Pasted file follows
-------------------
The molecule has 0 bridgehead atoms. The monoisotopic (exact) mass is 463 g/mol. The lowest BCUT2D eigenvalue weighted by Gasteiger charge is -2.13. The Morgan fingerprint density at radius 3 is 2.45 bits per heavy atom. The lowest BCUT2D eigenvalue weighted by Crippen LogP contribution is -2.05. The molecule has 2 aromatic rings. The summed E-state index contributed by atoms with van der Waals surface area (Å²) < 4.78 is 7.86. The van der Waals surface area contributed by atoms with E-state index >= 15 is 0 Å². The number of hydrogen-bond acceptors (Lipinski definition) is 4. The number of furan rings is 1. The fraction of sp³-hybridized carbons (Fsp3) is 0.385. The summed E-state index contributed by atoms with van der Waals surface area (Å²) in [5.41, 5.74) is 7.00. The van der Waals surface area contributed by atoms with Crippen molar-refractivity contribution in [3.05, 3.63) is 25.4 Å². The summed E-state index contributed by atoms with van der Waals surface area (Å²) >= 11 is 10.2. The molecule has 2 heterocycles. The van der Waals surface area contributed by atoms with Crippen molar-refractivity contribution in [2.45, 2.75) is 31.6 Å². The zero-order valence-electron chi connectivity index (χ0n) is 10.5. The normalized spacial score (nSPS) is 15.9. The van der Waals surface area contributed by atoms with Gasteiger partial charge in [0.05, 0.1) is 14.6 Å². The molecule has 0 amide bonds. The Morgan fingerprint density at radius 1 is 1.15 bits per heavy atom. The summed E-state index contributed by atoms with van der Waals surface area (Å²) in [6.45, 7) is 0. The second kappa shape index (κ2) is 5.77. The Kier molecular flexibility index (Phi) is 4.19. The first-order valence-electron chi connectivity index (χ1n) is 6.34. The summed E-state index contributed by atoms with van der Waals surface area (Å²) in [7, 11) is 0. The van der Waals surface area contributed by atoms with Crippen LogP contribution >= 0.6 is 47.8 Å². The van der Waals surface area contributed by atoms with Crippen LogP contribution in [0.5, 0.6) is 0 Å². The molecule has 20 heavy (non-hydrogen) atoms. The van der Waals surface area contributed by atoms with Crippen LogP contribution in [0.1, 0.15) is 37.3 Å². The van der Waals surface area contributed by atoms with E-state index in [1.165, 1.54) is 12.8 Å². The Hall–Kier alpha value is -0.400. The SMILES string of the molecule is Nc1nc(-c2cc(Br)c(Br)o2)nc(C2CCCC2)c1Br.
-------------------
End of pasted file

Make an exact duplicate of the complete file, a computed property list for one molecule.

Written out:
The molecule has 0 bridgehead atoms. The monoisotopic (exact) mass is 463 g/mol. The lowest BCUT2D eigenvalue weighted by Gasteiger charge is -2.13. The Morgan fingerprint density at radius 3 is 2.45 bits per heavy atom. The lowest BCUT2D eigenvalue weighted by Crippen LogP contribution is -2.05. The molecule has 2 aromatic rings. The summed E-state index contributed by atoms with van der Waals surface area (Å²) < 4.78 is 7.86. The van der Waals surface area contributed by atoms with E-state index >= 15 is 0 Å². The number of hydrogen-bond acceptors (Lipinski definition) is 4. The number of furan rings is 1. The fraction of sp³-hybridized carbons (Fsp3) is 0.385. The summed E-state index contributed by atoms with van der Waals surface area (Å²) in [5.41, 5.74) is 7.00. The van der Waals surface area contributed by atoms with Crippen molar-refractivity contribution in [3.05, 3.63) is 25.4 Å². The summed E-state index contributed by atoms with van der Waals surface area (Å²) >= 11 is 10.2. The molecule has 2 heterocycles. The van der Waals surface area contributed by atoms with Crippen molar-refractivity contribution in [2.45, 2.75) is 31.6 Å². The zero-order valence-electron chi connectivity index (χ0n) is 10.5. The normalized spacial score (nSPS) is 15.9. The van der Waals surface area contributed by atoms with Gasteiger partial charge in [0.05, 0.1) is 14.6 Å². The molecule has 0 amide bonds. The Morgan fingerprint density at radius 1 is 1.15 bits per heavy atom. The summed E-state index contributed by atoms with van der Waals surface area (Å²) in [6.45, 7) is 0. The second kappa shape index (κ2) is 5.77. The Kier molecular flexibility index (Phi) is 4.19. The first-order valence-electron chi connectivity index (χ1n) is 6.34. The summed E-state index contributed by atoms with van der Waals surface area (Å²) in [7, 11) is 0. The van der Waals surface area contributed by atoms with Crippen LogP contribution >= 0.6 is 47.8 Å². The van der Waals surface area contributed by atoms with Crippen LogP contribution in [0.5, 0.6) is 0 Å². The molecule has 20 heavy (non-hydrogen) atoms. The van der Waals surface area contributed by atoms with Crippen LogP contribution in [0.1, 0.15) is 37.3 Å². The van der Waals surface area contributed by atoms with E-state index in [1.165, 1.54) is 12.8 Å². The Hall–Kier alpha value is -0.400. The SMILES string of the molecule is Nc1nc(-c2cc(Br)c(Br)o2)nc(C2CCCC2)c1Br.